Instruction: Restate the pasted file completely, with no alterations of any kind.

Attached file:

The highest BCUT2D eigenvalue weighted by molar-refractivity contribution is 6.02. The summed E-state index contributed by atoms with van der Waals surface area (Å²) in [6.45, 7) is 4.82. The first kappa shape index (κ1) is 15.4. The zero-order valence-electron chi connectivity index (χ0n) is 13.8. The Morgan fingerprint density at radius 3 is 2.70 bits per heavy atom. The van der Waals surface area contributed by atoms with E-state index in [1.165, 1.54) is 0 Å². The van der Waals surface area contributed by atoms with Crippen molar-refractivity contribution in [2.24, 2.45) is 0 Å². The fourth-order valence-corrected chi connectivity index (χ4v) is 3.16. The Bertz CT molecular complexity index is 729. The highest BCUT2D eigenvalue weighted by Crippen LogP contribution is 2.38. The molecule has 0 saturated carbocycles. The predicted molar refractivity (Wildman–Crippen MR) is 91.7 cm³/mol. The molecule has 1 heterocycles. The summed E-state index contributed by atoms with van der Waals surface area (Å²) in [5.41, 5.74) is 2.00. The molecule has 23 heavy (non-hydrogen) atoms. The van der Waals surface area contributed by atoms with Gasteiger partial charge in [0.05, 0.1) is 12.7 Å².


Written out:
The highest BCUT2D eigenvalue weighted by molar-refractivity contribution is 6.02. The summed E-state index contributed by atoms with van der Waals surface area (Å²) in [6.45, 7) is 4.82. The first kappa shape index (κ1) is 15.4. The zero-order valence-electron chi connectivity index (χ0n) is 13.8. The Morgan fingerprint density at radius 3 is 2.70 bits per heavy atom. The van der Waals surface area contributed by atoms with E-state index in [1.165, 1.54) is 0 Å². The van der Waals surface area contributed by atoms with Crippen molar-refractivity contribution in [2.24, 2.45) is 0 Å². The fourth-order valence-corrected chi connectivity index (χ4v) is 3.16. The Bertz CT molecular complexity index is 729. The highest BCUT2D eigenvalue weighted by Crippen LogP contribution is 2.38. The molecule has 0 saturated carbocycles. The predicted molar refractivity (Wildman–Crippen MR) is 91.7 cm³/mol. The molecule has 1 heterocycles. The summed E-state index contributed by atoms with van der Waals surface area (Å²) in [5.41, 5.74) is 2.00. The molecule has 23 heavy (non-hydrogen) atoms. The van der Waals surface area contributed by atoms with Gasteiger partial charge in [0.05, 0.1) is 12.7 Å².